A dashboard is a simple view of product metrics that displays information about the general health and viability of the product. While more detailed metrics are generally used to analyze the results of a specific feature-level experiment, a dashboard can indicate when complex factors are affecting the product. For example, competitor behaviors, seasonality, or multiple conflicting experiments are all potential factors.
What is going on in the business right now?
How is the situation changing over time?
Do we have any major blind spots?
Does everyone in the company have access to the right metrics to track progress to overarching goals?
Are we making the right decision right now?
What are our current priorities?
In situations where there is great uncertainty, planning for the future has less value than having a clear picture of the current status. Dashboards give you a visual "information radiator" that shows the exact current status on key metrics affecting operations:
How much of a product is built, or a goal already achieved?
What is the state of current channel-testing in marketing?
What is our market share?
Dashboards help visualize inter-relationships among parts of a business. For example, a $10k investment in a channel may seem like a lot of money, unless you knew that last year's revenue was $250k.
Dashboards are inherently motivating. They presuppose an open and data-driven culture. For many employees and partners, this level of trust and transparency motivates them to do their best work. By going through the effort of choosing one or a handful of key metrics for the whole organization, you generate a lot of focus. Dashboards help maintain this focus operationally if everyone continually checks a dashboard that contains those key metrics driving the business.
This technique can be used for:
The company as a whole
Key roles (such as the VP of Marketing's dashboard)
In terms of how it works, it can be anywhere from "manually using a spreadsheet" to a custom-built monitoring system that integrates a number of the business systems so that you have a "real-time view" of the company.
Approaches that may or may not be helpful:
AARRR: Pirate metrics can help.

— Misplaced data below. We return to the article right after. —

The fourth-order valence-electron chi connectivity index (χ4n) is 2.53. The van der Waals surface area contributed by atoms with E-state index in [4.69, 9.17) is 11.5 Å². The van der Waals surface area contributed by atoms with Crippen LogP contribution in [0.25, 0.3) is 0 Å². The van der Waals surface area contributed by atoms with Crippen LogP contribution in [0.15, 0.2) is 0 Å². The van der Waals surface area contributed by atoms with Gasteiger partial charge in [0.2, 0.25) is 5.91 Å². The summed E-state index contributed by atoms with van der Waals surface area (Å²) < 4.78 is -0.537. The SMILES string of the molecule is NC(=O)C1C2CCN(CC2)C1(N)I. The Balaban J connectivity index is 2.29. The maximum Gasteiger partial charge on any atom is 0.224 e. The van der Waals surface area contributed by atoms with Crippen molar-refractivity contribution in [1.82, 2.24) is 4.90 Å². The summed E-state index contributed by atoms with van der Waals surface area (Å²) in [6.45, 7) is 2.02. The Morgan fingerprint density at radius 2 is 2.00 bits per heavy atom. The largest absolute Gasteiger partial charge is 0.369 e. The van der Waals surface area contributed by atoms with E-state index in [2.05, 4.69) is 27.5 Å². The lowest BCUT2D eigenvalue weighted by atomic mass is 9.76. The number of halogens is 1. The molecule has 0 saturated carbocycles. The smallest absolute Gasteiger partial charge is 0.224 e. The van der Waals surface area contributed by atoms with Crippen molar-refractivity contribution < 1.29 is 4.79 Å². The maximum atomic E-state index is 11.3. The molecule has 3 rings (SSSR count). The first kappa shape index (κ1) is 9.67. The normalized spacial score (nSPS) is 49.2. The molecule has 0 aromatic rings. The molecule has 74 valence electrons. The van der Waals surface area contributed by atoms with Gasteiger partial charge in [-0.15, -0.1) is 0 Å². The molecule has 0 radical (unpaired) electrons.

This method tends to require a significant investment of thought to decide what needs to be on each dashboard (1-5 days). The implementation of the dashboard itself can vary widely. If done manually, it could cost one hour a week of a junior employee's time. If automated, there would be no recurring cost, but instead a potentially significant up-front technical implementation cost. The actual cost would vary widely based on exactly which systems and data need to be visualized. There are also off-the-shelf SaaS solutions that can provide a sufficient subset of the data required to reap most of the benefits in a small company, without bearing a significant cost.
Get all of the key decision-makers in one room, ideally physically (even if it's one startup founder).
Decide what needs to be on the dashboard(s). What are the key metrics and drivers of the business as a whole?
Design a process and/or a visualization of those key metrics.
Include visual cues to help interpret quantitative data, such as two standard deviations.
Consider how much you need to integrate "change over time" or cohort analysis in the dashboard, so that it's actionable.
Publish them in a visually accessible place for everyone they affect.
Possible resources include:
Google Sheets: Manually keep track of key metrics in a spreadsheet.
Cyfe.com: Basic integration with a lot of standard startup tools.
Geckoboard.com: Geared towards being a TV interface in an open office space.
GuidingMetrics.com: Builds dashboards for small businesses.
BareMetrics.com: Subscription analytics and insights for SaaS or other subscription businesses.
Mixpanel.com: Decent free option for product-level analytics.
Tableau: Enterprise-level data visualization tool.
Dashboard colors, shapes (traffic light), and status icons help you quickly interpret the reported data. The size of each dashboard component should also reflect the importance of the particular data point.
Graphs and visualizations can easily be misleading.
Using scales on an axis that doesn't start from zero will make the immediate trend swings seem much bigger, and therefore draw attention away from the fact that the absolute value is quite high. For example: https://blog.heapanalytics.com/wp-content/uploads/2014/04/misleading1_yaxis.png
Labels and naming on axes are often overlooked or unclear.
Data can intentionally or inadvertently be left out, making it possible to draw conclusions that do not reflect the full picture of a situation.
Sources should be fully documented, clear, and agreed upon by all parties.
Using cumulative graphs rather than breaking down data by time period. For example, https://qz.com/122921/the-chart-tim-cook-doesnt-want-you-to-see/
Ignoring conventions, such as pie charts that don't add up to 100 percent.
A good dashboard communicates everything you need to know even when looking at it from across the room. - @LaunchTomorrow
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